In recent comments by Jim Cramer he mentioned two stocks that I follow and which he didn’t like ahead of the jobs numbers on Friday. Here’s what Cramer said. “What’s the point of owning Colgate-Palmolive , which has a little yield? What’s the point of sticking with Clorox, which doesn’t have a huge up year going for it?” Personally I have to disagree. It comes down to your strategy and what you are expecting to earn from the trade in Colgate-Palmolive Stock and Clorox Stock. It also comes down to risk of capital.
Clorox Stock Trades Returned 30% in 2013
To date in 2013, Clorox Stock has returned 30%. While Clorox Stock does look fully valued, there is a lot of protection for my capital in continuing to generate income through Put Selling. What sets Clorox Stock apart for investors such as myself is the ease with which Put Selling can be done and the higher level of safety in the trades themselves for the capital I have at risk.
Put Selling The Trading Patterns
With Clorox Stock one of the key components to the success this year has been trading the chart patterns of the stock. In fact, that has been the key component for the past 5 years. In 2009 the stock was trading between $50 to $61. The trading pattern made it simple to trade and the returns for the year while not staggering were still 17%. Not bad considering how easy the trading was.
Before The Great Bear
That ease though stretched back long before the great bear of 2008 to 2009. The chart below shows the principal put strikes I was selling over the years from 2004 to 2009. Even the bear collapse only saw the stock fall to $45.71 and as you can see from the volume there were a lot of sellers in the bear market. This was such a shame, because the company was solid throughout the great recession and indeed while people were dumping shares of all stocks in that bear market, I was picking up Put Selling premiums that can only happen in a bear market.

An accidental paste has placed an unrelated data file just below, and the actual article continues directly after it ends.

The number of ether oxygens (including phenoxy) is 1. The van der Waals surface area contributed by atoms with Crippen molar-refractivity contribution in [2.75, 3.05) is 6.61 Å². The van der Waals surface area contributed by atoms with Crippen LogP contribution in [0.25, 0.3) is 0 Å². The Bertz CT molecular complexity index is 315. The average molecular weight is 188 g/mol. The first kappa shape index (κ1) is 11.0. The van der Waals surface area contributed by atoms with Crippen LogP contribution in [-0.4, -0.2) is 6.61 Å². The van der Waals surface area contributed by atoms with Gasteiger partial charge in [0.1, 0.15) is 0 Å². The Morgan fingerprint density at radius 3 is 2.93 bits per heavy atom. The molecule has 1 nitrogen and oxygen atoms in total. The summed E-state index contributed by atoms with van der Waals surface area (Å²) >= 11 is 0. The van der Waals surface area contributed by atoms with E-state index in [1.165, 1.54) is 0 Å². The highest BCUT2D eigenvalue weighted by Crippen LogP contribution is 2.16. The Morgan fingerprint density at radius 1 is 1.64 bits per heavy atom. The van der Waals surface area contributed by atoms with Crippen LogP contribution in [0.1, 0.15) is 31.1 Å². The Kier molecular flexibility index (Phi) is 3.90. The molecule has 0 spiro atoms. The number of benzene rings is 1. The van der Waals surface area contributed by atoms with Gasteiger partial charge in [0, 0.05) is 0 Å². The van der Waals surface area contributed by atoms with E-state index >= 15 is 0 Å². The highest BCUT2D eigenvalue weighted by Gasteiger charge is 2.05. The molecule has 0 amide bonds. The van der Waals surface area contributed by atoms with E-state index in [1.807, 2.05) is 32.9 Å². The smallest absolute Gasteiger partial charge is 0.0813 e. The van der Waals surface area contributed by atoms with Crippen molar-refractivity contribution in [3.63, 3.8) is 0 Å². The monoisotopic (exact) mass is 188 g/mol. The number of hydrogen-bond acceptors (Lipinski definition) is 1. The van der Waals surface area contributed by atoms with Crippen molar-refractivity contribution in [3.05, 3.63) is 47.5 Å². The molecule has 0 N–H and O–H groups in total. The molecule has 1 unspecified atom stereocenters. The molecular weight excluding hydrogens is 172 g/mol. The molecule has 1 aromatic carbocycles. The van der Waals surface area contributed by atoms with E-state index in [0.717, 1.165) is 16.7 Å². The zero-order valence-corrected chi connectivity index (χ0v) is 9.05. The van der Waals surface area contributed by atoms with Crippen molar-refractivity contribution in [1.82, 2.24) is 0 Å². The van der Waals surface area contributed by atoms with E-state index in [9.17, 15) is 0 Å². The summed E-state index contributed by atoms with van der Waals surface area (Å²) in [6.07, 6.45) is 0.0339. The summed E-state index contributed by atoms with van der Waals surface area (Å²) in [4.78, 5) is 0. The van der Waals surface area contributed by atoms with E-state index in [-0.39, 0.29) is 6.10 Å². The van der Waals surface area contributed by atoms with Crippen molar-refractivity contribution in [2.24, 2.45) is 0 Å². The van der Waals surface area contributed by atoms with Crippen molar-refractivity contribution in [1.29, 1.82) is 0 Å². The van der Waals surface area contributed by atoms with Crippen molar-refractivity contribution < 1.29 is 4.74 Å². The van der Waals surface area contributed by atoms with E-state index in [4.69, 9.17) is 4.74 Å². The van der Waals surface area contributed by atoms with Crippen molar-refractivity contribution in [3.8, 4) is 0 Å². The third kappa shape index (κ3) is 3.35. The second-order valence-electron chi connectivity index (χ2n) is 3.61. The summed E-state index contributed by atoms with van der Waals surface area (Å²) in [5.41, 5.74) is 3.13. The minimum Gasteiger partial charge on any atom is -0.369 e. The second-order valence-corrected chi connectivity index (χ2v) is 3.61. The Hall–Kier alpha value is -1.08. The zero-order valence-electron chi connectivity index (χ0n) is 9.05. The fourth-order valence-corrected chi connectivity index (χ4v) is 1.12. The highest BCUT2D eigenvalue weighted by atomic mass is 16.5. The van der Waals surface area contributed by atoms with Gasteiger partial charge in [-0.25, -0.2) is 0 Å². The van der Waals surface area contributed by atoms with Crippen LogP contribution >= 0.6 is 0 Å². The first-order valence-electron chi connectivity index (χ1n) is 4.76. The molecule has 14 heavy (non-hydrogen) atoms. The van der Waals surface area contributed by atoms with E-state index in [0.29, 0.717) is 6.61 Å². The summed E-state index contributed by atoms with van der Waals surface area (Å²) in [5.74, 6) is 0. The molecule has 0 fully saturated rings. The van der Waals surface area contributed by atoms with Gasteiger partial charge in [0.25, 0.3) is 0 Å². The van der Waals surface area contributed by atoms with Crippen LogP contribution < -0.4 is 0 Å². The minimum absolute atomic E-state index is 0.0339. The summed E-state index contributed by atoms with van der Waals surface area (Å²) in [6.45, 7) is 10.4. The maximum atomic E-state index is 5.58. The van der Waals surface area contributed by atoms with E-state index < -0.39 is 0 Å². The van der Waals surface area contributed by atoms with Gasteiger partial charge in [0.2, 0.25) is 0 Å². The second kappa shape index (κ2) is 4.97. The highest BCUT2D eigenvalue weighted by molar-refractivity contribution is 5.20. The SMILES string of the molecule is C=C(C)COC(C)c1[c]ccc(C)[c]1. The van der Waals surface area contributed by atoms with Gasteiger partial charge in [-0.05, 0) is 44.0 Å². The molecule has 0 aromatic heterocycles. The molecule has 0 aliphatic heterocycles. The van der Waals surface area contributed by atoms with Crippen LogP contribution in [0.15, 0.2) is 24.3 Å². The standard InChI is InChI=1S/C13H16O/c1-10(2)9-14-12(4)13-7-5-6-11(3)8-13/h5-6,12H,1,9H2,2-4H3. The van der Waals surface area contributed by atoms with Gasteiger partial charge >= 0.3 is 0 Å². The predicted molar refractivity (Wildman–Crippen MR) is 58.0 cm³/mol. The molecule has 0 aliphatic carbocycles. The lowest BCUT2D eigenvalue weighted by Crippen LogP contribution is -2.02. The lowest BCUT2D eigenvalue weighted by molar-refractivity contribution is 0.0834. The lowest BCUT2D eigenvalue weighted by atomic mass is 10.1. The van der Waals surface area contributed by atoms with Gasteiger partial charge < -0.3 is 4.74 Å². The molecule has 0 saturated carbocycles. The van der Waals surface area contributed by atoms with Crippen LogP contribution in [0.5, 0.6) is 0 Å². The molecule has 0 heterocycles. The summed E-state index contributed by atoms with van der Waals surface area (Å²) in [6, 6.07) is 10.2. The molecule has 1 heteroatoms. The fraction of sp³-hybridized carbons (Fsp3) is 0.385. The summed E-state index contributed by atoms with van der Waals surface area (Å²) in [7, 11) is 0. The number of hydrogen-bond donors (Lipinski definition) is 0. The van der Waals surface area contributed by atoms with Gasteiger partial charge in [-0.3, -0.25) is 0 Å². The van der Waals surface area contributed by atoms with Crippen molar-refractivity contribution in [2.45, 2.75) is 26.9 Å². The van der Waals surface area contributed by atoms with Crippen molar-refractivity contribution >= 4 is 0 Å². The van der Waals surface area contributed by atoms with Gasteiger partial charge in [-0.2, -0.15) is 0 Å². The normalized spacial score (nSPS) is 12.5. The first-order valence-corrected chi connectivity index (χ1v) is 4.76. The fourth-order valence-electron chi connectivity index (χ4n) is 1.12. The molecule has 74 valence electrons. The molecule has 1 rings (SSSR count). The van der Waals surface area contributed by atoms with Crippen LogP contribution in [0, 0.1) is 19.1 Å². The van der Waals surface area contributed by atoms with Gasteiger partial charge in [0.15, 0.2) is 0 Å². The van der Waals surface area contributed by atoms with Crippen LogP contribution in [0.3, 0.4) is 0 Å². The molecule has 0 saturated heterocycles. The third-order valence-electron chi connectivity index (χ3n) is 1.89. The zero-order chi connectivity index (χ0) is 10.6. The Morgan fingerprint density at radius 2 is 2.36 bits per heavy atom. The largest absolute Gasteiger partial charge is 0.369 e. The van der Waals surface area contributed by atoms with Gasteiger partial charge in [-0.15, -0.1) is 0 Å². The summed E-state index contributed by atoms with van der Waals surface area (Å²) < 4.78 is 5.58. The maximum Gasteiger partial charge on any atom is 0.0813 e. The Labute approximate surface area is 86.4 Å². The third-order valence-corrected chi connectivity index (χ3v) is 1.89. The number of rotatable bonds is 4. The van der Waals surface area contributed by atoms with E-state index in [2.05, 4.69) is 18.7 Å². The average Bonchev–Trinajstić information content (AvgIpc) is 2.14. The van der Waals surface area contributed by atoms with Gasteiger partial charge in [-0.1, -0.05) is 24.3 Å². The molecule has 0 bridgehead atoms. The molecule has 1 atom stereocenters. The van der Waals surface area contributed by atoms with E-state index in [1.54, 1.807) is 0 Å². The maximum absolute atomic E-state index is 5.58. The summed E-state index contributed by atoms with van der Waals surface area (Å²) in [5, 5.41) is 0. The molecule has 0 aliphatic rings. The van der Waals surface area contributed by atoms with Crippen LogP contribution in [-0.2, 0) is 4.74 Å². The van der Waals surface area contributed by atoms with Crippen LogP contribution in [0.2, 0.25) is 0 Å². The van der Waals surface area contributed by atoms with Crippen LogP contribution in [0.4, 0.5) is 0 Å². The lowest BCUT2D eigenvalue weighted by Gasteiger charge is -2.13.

The chart below though shows two important aspects of investing through Put Selling, or actually investing of any kind.
First Key – Chart Trading Pattern
The first is that there is a trading pattern evident that can be readily traded by an investor who wants to take the time to look at the chart. Just looking at the chart you can immediately get a grasp for where to consider selling puts, where to buy stock and where to sell it when the stock moves higher.
Second Key – Recovery and Rescue
The second key aspect which the chart shows is that this stock recovers. That adds a huge degree of safety and means that this stock will respond to a variety of rescue strategies, including the most simple of all, averaging down.
On May 2 2007 Clorox Stock reached an Intraday high of $69.36. It never saw that high again until four years later in 2011. Yet any investor who bought stock or sold puts in May 2007 near the high would never have had to worry and could have averaged down even through the bear market. The reason for this high level of comfort is knowing from the chart pattern that Clorox Stock will recover. That in itself makes a stock worth trading in especially when the principal method of investing is selling puts. If I sell puts on Clorox Stock and the stock should pull back dramatically and leave my puts in the money and eventually I am assigned, I would never worry. Instead I would apply the most simple rescue strategy of selling puts deeper out of the money to either be assigned much lower which would bring my cost basis lower or if not assigned, then to earn additional capital which again lowers my cost basis in the stock. Not all stocks are created equal and therefore this type of recovery strategy will not work with all stocks. This is why I have traded through Put Selling in Clorox Stock since 2004.
Understanding Averaging Down
Dennis Gartman, famed author of the Gartman newsletter, commented that the worst mistake an investor can make is averaging down on a stock. He always advises that if a stock is falling or a trade is not working get out quickly. He tells his readers that when a stock moves higher, that’s the time to average in or average up. If a trade is working he believes an investor should buy more.
I remember in January 2008 I attended the Toronto Financial Forum in which Gartman spoke. I remember him telling the audience that America was in a recession and he was short Google and Research in Motion Stocks. He was long Gold, Agriculture Commodities and Bank Stocks. Gartman has mentioned a number of times that top traders, such as himself, will be wrong 60 to 80 percent of the time or more.
This is also the basis of Vector Vest. Dr. Bard DiLiddo uses a momentum approach to tells investors when to buy stocks. His momentum indicators then tell him when to sell those stocks as momentum turns.